I followed my rankings much more strictly in this pool (with one exception explained later) partly due to the Fantasy Score algorithm improvements I implemented after Draft 1 but also because there was much less obvious talent to choose from in the later rounds when our pool was limited to only a quarter of the league. The draft became quite difficult around round 8 as strong players became less and less obvious. I noticed my tool became really helpful in determining which players even played on Canadian teams!

Below is the team I ended up with (note that the goalies I drafted in rounds 1 and 14 (Jake Allen) are not shown):

Forgive my css skills…

Some notes I want to make about the players above:

  • Mark Scheifele is highly underrated! He is a top 5 centerman in the North Division.
  • I never thought I would be so happy to be able to draft Tyler Myers in a fantasy pool.
  • I only went off the board from my Fantasy Score rankings list once when I drafted Jonathan Drouin in round 11 because I have faith he is going to tear it up this season with Nick Suzuki and newly acquired “PowerHorse” Josh Anderson. Before getting injured last season, he had 15 points in 19 games, got injured, and returned too soon to lack-luster results. Then after the COVID-break, he was tied for the team-lead in scoring over the Habs’ 2 round summer Playoff run. The algorithm I put together doesn't take playoff scoring into account nor does it consider the healthiness of players after returning from an injury.
  • Unfortunately for me, JT Miller is now in a 2-week quarantine due to a possible COVID exposure. I picked up Ilya “Soup” Mikheyev (TOR) off of waivers to temporarily fill that void. I have similar hopes for him that I do for Jonathan Drouin.
  • Luca Sbisa got stolen off of waivers by Nashville after the draft so I had to drop him as per league rules. I picked up Travis Hamonic (VAN) as a replacement purely because he had the highest Fantasy Score of the remaining defensemen. In FantasyHockeyHelper we trust!

7. Feedback and Findings

Below are some snippets of feedback I was sent by my beta users (edited only to add some sentence structure where needed):

“So I like your tool, and will definitely become a customer once you get up and running assuming your projections go well, however you’re missing a lot more categories as options. For my league you’re missing points, +/-, and goalie categories. Your tool is one that we need though. Good luck!”

“I think it's pretty cool. Will be nice to add goalies to the mix. Also to consider the strength of the schedule, I know that is more of an NFL concept, but I think it impacts the NHL as well to a certain extent, more so this year.”

“So far its pretty cool, I like how it works. It would also be cool to put priority on certain stats (depending on if you want to punt a stat in order to maximize your other stats). But it is definitely super useful.”

“It would be cool to be able to export into CSV.”

For me, I have some things I found too:

  • Factoring in the age of the player would be another interesting variable to include in the Fantasy Score calculation. Forwards often hit the prime of their career in their mid-late 20s and begin to slow down in their early 30s.
  • Ranking players by Fantasy Score definitely helps you pick a player to draft in each round but you also need to factor in what round is the best to draft a player in. If you think you can pick up a very underrated player with a high Fantasy Score in a later round and draft someone more obvious in an earlier round, it's important to not leave value on the table to go for the sleeper picks that FantasyHockeyHelper may be providing. This is why in Draft 1, I waited to pick up Bryan Rust in round 9 despite being ranked at position 5 last season (prorated).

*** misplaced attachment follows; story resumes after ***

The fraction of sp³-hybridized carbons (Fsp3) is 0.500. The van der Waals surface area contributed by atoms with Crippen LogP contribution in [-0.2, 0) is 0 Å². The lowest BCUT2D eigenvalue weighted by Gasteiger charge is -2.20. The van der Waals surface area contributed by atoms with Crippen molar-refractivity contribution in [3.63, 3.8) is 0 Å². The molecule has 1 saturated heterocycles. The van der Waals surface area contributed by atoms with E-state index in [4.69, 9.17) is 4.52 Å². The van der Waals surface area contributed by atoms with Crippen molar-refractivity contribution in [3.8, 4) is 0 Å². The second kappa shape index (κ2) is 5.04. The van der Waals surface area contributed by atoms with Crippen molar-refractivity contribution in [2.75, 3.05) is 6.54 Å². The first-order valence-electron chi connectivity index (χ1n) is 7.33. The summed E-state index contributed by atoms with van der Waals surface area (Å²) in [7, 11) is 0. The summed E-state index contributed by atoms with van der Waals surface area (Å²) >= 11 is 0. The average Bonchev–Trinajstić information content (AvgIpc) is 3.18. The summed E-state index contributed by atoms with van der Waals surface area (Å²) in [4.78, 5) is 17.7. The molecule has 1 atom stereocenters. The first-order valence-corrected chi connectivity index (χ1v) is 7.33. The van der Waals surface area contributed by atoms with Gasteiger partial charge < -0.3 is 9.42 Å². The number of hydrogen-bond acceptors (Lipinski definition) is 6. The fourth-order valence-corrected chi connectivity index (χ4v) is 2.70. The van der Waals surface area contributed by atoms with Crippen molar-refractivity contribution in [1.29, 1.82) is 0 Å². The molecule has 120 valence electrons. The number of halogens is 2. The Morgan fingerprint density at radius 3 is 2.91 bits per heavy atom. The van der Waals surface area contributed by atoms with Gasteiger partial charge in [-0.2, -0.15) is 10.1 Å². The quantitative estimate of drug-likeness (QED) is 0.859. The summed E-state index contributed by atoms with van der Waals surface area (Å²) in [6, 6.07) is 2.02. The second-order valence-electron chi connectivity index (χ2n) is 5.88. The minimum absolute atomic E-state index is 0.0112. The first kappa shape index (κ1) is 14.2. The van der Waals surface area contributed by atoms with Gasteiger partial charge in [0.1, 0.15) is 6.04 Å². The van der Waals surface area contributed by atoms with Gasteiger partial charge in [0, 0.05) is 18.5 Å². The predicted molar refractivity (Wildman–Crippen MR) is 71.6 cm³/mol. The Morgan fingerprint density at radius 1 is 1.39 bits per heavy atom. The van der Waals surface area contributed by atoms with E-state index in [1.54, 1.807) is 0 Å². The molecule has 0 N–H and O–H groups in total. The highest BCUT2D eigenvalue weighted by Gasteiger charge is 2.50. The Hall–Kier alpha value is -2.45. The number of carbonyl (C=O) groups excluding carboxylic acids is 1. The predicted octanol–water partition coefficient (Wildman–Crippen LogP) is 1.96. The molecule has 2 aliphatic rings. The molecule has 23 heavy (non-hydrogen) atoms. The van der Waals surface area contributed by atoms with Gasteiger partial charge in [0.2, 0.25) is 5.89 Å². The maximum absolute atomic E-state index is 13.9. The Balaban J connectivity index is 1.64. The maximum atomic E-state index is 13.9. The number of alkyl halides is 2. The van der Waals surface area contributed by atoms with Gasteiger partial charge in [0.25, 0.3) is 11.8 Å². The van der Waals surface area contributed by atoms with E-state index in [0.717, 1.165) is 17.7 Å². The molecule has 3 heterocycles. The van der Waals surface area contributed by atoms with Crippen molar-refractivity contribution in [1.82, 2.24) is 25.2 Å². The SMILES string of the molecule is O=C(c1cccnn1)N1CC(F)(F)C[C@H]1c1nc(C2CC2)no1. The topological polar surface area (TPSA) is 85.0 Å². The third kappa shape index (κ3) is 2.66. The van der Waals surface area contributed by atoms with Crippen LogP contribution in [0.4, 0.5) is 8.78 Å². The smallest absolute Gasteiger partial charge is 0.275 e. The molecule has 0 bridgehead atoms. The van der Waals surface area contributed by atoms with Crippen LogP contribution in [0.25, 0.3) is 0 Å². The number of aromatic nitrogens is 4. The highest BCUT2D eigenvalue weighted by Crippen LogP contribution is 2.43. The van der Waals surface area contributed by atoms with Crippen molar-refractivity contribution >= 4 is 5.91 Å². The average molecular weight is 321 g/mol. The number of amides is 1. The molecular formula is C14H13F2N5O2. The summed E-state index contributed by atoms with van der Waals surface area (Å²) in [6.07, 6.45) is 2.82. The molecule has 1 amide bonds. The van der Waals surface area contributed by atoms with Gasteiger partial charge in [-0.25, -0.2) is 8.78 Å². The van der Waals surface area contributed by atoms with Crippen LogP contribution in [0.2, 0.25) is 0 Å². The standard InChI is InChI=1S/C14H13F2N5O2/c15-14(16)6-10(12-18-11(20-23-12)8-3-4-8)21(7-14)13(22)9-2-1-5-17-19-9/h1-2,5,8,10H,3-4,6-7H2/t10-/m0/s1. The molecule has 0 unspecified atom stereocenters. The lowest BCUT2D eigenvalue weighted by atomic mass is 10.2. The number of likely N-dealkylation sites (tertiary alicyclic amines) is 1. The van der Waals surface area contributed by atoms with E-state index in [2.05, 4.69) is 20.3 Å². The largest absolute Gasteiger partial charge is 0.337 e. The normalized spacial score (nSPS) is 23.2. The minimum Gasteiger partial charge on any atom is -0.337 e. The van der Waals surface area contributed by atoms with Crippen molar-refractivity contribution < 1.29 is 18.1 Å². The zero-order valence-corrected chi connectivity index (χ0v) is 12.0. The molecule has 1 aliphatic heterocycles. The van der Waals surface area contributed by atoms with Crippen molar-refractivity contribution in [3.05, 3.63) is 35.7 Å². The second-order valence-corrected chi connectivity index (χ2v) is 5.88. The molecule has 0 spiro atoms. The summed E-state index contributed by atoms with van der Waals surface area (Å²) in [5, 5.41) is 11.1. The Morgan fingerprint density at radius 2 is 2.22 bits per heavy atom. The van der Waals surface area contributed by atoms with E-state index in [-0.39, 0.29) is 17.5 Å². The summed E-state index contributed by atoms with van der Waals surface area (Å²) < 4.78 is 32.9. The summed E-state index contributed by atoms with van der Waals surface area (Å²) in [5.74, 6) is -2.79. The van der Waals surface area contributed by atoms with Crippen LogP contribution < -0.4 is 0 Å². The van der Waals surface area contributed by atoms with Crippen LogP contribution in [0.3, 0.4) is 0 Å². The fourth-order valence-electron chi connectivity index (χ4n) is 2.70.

• The Fantasy Score ranking ideally pushes you to draft players that are strong in all categories but does not (yet) dynamically compare your under-construction Fantasy Team to the remaining players to recommend players that are strong in your weak categories. This would require a large change to the algorithm though.
  • The AVG row in the “My Fantasy Team” page does not factor in which draft position each player was taken at and likely looks pretty blue or purple on the Color Assessment gradient after a long draft. Max Pacioretty is a good pick in the second round but I would argue that my pick of Ryan Getzlaf in the 13th round was a more valuable pickup in comparison to the talent still available at that time. But that doesn’t get factored in.
  • I need better data. All Forwards are marked as position = “F” when ideally I would like Centerman marked as position = “C” so I can ensure that we only factor in the Faceoff-Wins category for Centerman. Right now if that statistic is included then the Forward rankings skew towards Centermen.

8. What’s Next?

I loved working on this project more than any personal project I’ve ever worked on. It combined my love of backend development with my love of hockey and fantasy hockey! What could be better?

While the draft season is over for now since the NHL regular season begins tonight, I have big plans to continue building out the project with the goal of having a much more mature, polished product ready to go for the start of the next NHL season (or maybe even the 2021 NHL playoff season though playoff fantasy hockey can be a bit of a different game with a different strategy around picking players from teams you think will go far). I have algorithm tweaks I want to include, website features to implement, other pool types to consider, more statistical data to capture, and many UX and visual improvements to make.

I also want to write a follow-up blog once the NHL regular season and fantasy season is over in early May when I will hopefully have a couple of fantasy league championships to my name and some prize money in my bank account too. I want to see if my “Goalie-First” strategy was right (please don’t let me down Jesus Price). I want to see if JT Miller’s last season was not a fluke. I want to see if my algorithm was actually helpful in determining success in category pools. I want to know what can be improved!

If you are interested in taking a look at, here are 10 single-use invite codes (first-come-first-serve):

  • MEDIUM10

Thanks for reading and please get in touch if you have any thoughts or questions!